I Saw This Today
A few years ago, I started posting a photo each day on Instagram. I wasn’t trying to be a social media influencer or anything; I just liked the simplicity of editing photos on that site, so each image I captured could shine just a little more. The first year I did it, it was called “A Year Outside,” and every photo, obviously, was taken outdoors. I’ve continued it for several years, and now I call it simply “I Saw This Today” (#isawthistoday). I think a whole 20 or 30 people I know "like" my photos every day, and it’s a fun way to give myself a little break from work and home responsibilities, political headlines, and the stresses of COVID-19.
But what I’ve discovered in these several years since the first photo, taken on a cold New Year’s Day at the Cosumnes River Preserve, is how much I’ve learned beyond how to use the Contrast filter. For one thing, it’s reminded me how much I like having a fun thing on my docket each day. I don’t feel as good after a day full of work and chores as I do when I’ve spent at least a little bit of time being outside or making something. Days when I create something are like days with donuts—without the calories.
I’ve also learned a little bit about seeing. Especially in the pandemic, I don’t actually look at a lot of new things. My runs take me on the same paths, and my weekly drives to the grocery store are monotonous. My evenings eating dinner and binge-watching Netflix shows are hard to distinguish from each other. In the face of sameness, I get complacent. But if I have to stop and look more closely, wherever I am, there is much more to see there than I realized. And, it makes me slightly more alert. Last week, I noticed a "Tiny House" in a driveway a couple of streets from our house. Although I was excited about my "discovery," Jodi said it's been there at least a year. Clearly, I need reminders to open my eyes more frequently. Even early in the morning, when it’s barely dawn, if I remember to really look as the sun comes up, I’ll see a new angle of light on the trees, or a bit of fog coming off the water in the canal. Looking for a photo to take serves as a perfect prompt to be where I am and to really see what's there.
It also brings me, almost literally, back to earth, to what's important.
Sometimes, on a particularly desk-heavy day, I’ll forget about taking a photo. On some days before the pandemic, I wouldn't think of it until I was walking out to my car at 5 p.m., leaving me with the feeling that I was mostly spending my days in work conversations or staring at a computer screen. And then—mid-lament—I would look up to see a late-afternoon ray of sun reflecting on the windows of the library, or a gaggle of geese flying in a perfect V-formation as they headed toward the river. I frequently wondered if maybe this is just when I was supposed to look up, to remember what’s important and to give my brain some balance.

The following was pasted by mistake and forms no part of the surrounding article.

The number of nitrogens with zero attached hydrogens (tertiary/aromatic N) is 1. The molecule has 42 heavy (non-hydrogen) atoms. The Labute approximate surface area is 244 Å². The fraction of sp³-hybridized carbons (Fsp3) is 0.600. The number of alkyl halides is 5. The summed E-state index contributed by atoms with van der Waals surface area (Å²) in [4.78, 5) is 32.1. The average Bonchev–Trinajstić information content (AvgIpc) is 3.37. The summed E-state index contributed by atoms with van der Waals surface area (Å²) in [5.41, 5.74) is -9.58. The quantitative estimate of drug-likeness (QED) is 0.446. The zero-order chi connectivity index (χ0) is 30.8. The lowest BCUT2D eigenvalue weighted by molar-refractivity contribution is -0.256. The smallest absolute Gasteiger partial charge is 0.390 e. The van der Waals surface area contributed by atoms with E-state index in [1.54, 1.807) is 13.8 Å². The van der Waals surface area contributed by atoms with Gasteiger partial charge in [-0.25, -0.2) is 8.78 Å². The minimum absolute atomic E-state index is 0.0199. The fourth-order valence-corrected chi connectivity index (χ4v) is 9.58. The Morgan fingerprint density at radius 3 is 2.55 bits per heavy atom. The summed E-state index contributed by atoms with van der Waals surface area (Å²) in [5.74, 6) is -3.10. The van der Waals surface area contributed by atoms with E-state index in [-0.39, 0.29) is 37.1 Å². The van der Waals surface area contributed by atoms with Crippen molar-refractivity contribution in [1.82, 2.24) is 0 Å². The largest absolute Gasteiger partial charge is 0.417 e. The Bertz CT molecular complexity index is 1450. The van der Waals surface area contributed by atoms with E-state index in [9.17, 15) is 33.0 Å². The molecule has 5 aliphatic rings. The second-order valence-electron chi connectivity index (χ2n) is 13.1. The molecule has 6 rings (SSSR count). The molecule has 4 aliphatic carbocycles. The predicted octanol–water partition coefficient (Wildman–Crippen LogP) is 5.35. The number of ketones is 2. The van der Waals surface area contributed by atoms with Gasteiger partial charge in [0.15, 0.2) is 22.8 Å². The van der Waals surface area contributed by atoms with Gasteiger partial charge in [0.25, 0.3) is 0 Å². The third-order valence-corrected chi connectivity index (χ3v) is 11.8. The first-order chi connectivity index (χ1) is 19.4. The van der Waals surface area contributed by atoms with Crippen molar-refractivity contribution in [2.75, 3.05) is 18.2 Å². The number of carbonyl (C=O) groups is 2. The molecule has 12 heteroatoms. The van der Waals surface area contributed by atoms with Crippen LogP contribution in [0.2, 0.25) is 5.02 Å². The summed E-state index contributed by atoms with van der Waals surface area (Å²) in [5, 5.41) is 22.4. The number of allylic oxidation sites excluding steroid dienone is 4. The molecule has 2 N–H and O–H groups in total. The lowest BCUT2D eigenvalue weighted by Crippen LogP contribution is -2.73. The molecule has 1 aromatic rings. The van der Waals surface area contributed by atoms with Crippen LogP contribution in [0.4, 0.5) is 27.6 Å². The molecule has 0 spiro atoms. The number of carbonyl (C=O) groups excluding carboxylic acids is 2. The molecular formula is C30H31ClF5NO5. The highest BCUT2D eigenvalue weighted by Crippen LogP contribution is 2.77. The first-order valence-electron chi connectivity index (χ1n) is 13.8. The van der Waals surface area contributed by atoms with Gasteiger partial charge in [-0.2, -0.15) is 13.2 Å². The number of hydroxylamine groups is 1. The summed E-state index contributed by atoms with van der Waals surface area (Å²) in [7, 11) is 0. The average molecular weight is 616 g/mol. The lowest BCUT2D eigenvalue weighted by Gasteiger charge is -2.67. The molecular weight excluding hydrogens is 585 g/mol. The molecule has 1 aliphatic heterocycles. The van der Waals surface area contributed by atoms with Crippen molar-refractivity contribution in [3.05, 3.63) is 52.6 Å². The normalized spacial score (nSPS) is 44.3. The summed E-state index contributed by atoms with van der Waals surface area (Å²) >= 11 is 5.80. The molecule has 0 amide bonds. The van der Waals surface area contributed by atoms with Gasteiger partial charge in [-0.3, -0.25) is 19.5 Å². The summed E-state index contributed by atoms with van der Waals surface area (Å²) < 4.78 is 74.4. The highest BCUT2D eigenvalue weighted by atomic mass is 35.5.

These days, while most of my time is spent inside my house, I still sometimes forget my project. It’s easy to snap a cute photo of dogs sleeping, because this seems to be their reason to live. But if I have the energy, I’ll go outside for a few minutes near the end of the day with my eyes wide open. I’ll walk down the canal path a few minutes and see the setting sun’s reflection on the water, or the long shadows of the redwood trees. It gets the job done, for sure, but it also brings me, almost literally, back to earth, to what's important. I’ll smile to myself on my walk back to the house. In the orange glow of the sunset, I remember that what began as a little photo project turned out to be a gentle, daily practice in paying attention.
And that’s what I love most about it. It reminds me that seeing and being in the moment are as important as any work I can imagine. In fact, my ability to be present is ultimately what allows me to do everything else. It also keeps me focused on the world that's right in front of me, day after day—the world I often take for granted. It’s sad in a way that I need a reminder to look up and notice this daily show that’s going on without me. But, I also feel lucky to have learned this lesson—particularly in this challenging year. I’ve thought of expanding my observations to include my other senses, as well—to create a new food, play music, or write a lovely line of prose. But for now, I’ll keep remembering to look for what fits into that little photographic frame—a chance to stop and pay attention to the smallest moment.